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Ezetimibe and simvastatin reduce cholesterol levels in zebrafish larvae fed a high-cholesterol diet.

Baek JS, Fang L, Li AC, Miller YI - Cholesterol (2012)

Bottom Line: We found that ezetimibe was well tolerated by zebrafish and effectively reduced cholesterol levels in HCD-fed larvae.Combination of low doses of ezetimibe and simvastatin had an additive effect in reducing cholesterol levels in zebrafish.These results suggest that ezetimibe exerts in zebrafish a therapeutic effect similar to that in humans and that the hypercholesterolemic zebrafish can be used as a low-cost and informative model for testing new drug candidates and for investigating mechanisms of action for existing drugs targeting dyslipidemia.

View Article: PubMed Central - PubMed

Affiliation: Department of Medicine, University of California, San Diego, La Jolla, CA 92093, USA.

ABSTRACT
Cholesterol-fed zebrafish is an emerging animal model to study metabolic, oxidative, and inflammatory vascular processes relevant to pathogenesis of human atherosclerosis. Zebrafish fed a high-cholesterol diet (HCD) develop hypercholesterolemia and are characterized by profound lipoprotein oxidation and vascular lipid accumulation. Using optically translucent zebrafish larvae has the advantage of monitoring vascular pathology and assessing the efficacy of drug candidates in live animals. Thus, we investigated whether simvastatin and ezetimibe, the principal drugs used in management of hypercholesterolemia in humans, would also reduce cholesterol levels in HCD-fed zebrafish larvae. We found that ezetimibe was well tolerated by zebrafish and effectively reduced cholesterol levels in HCD-fed larvae. In contrast, simvastatin added to water was poorly tolerated by zebrafish larvae and, when added to food, had little effect on cholesterol levels in HCD-fed larvae. Combination of low doses of ezetimibe and simvastatin had an additive effect in reducing cholesterol levels in zebrafish. These results suggest that ezetimibe exerts in zebrafish a therapeutic effect similar to that in humans and that the hypercholesterolemic zebrafish can be used as a low-cost and informative model for testing new drug candidates and for investigating mechanisms of action for existing drugs targeting dyslipidemia.

No MeSH data available.


Related in: MedlinePlus

Effect of simvastatin on cholesterol levels in HCD-fed zebrafish larvae. Zebrafish larvae were fed a HCD with simvastatin mixed into zebrafish food at indicated quantities (μg simvastatin per gram food) for 14 days. Total cholesterol was measured in lipid extracts from larvae homogenates. Values of total cholesterol per larva were normalized to the values in the group that received HCD only (second column). Homogenates of 20 animals were pooled together for each data point in each individual experiment. Experiments with 0, 10, and 50 μg/g simvastatin were repeated twice, and average values from these two experiments are presented in the graph.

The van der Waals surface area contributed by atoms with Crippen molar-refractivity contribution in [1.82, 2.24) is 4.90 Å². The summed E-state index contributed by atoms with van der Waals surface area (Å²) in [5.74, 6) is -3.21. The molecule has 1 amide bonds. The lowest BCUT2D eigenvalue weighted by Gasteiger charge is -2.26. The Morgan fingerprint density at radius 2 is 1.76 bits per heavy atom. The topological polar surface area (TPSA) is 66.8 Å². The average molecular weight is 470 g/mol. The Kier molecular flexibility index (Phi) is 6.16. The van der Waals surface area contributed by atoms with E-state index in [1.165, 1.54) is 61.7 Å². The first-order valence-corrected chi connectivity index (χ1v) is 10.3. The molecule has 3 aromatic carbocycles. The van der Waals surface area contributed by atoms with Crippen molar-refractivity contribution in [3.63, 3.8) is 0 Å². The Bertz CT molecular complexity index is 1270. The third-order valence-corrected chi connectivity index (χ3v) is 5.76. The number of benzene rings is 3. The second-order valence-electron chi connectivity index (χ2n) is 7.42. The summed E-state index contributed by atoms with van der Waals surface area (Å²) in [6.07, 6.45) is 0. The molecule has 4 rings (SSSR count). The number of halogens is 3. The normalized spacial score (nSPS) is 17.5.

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fig2: Effect of simvastatin on cholesterol levels in HCD-fed zebrafish larvae. Zebrafish larvae were fed a HCD with simvastatin mixed into zebrafish food at indicated quantities (μg simvastatin per gram food) for 14 days. Total cholesterol was measured in lipid extracts from larvae homogenates. Values of total cholesterol per larva were normalized to the values in the group that received HCD only (second column). Homogenates of 20 animals were pooled together for each data point in each individual experiment. Experiments with 0, 10, and 50 μg/g simvastatin were repeated twice, and average values from these two experiments are presented in the graph.

Mentions: To study the effect of simvastatin, we initially added it directly to water, as it has been reported in short-term studies [9]. However, we found that a prolonged exposure to simvastatin in water was toxic to zebrafish larvae. Varying the doses of simvastatin and the larval age at the beginning of treatment did not help improve zebrafish survival. Next, we mixed simvastatin into fish food at doses ranging from 0.1 to 50 μg per gram of food (μg/g). As estimated in Methods, a dose of, for example, 10 μg/g simvastatin administered with zebrafish food is roughly an equivalent of a 50 mg simvastatin dose administered to human patients. As shown in Figure 2, these doses of simvastatin were less effective than expected from short-term studies, with no significant difference between the group that received HCD alone and the group that received HCD with higher doses of simvastatin (P = 0.11, n = 4 for the combined 10 and 50 μg/g simvastatin group). As pharmacokinetics of simvastatin administered with food to zebrafish larvae has not been explored, these negative results could be due to a low effective dose of simvastatin. However, a higher dose is problematic given the toxicity of simvastatin added to water.